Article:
As the grassroots anti-debt coalition African Jubilee South explained on June 14, eligibility “involves the implementation of stringent free market reforms such as [health and education] budget cuts, financial and trade liberalisation, privatisation” and, as the G8 states explicitly, “the elimination of impedients to private investment, both domestic and foreign”.
(For a detailed critique of the G8 debt and aid scam, visit ‘Africa needs justice not charity’ - Norm Dixon June 29, 2005)
MPH calls for rich countries to stop imposing trade rules that prevent poor countries from choosing “the best solutions to end poverty and protect the environment”. “These will not always be free trade policies”, MPH notes. Yet, even as Brown, Geldof and MPH were lauding the G8's “historic” debt decision, rich-country governments were pushing ahead to impose “trade liberalisation” on African and other Third World countries.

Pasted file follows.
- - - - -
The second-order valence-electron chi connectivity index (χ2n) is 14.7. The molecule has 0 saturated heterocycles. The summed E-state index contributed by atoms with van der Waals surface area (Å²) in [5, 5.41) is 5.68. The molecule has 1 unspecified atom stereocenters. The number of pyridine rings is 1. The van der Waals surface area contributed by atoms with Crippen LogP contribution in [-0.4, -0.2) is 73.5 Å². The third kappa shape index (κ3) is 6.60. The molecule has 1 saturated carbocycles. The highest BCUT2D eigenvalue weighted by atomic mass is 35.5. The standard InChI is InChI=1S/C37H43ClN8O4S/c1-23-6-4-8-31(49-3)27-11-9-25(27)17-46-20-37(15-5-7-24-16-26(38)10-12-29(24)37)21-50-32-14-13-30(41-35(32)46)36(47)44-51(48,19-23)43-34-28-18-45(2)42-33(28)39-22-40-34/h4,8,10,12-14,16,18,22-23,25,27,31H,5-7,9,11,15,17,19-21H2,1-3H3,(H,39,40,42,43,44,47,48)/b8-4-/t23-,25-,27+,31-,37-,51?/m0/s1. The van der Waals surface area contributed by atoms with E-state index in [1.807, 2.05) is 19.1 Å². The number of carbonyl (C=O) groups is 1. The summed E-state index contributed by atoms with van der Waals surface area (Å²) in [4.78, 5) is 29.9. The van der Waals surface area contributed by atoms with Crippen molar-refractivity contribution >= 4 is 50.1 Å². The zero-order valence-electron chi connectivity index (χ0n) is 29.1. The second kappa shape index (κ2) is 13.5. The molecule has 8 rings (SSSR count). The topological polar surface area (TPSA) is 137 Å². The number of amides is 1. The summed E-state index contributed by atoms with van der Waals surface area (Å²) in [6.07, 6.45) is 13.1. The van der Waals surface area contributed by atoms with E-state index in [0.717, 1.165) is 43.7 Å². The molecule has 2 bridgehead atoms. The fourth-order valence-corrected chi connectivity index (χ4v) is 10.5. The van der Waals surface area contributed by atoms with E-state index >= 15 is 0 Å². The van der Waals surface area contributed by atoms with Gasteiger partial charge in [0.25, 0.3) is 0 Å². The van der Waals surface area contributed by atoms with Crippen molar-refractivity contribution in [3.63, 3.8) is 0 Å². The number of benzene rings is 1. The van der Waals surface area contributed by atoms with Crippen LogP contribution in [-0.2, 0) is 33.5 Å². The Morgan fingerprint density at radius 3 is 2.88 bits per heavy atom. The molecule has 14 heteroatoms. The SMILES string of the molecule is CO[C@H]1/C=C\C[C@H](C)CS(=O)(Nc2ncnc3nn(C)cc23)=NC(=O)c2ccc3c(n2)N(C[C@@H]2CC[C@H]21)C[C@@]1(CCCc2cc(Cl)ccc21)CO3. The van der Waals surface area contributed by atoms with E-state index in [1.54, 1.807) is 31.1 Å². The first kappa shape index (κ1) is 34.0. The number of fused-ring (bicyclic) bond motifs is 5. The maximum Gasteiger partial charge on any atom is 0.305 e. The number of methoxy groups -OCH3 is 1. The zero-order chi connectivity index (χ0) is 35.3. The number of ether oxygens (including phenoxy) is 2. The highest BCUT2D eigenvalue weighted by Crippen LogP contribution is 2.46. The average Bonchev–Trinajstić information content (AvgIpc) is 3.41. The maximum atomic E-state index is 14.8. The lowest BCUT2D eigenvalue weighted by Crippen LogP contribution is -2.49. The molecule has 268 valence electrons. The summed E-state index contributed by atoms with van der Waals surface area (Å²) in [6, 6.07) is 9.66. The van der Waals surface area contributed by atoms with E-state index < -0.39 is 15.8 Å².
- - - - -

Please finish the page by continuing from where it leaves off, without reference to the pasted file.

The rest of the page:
The European Union is now negotiating bilateral “economic partnership agreements” (EPAs) with the 77 African, Caribbean and Pacific (ACP) countries. These will replace the existing agreement that gives ACP countries some preferential access to EU markets. Under the new free trade agreements, the EU insists that ACP countries throw open their markets to EU products.
The British advocacy group Christian Aid in April warned that, “with their diverse range of products and muscle in the marketplace, European producers can outstrip ACP rivals in their domestic markets. European producers have enjoyed decades of subsidies, support and protection from their governments and have built strong, lean, competitive industries. ACP countries ... stand to lose existing industries and the potential to develop new ones as products from Europe flood their markets.”
The US government too is pushing for bilateral and regional trade agreements with African countries to gain greater access for US corporations.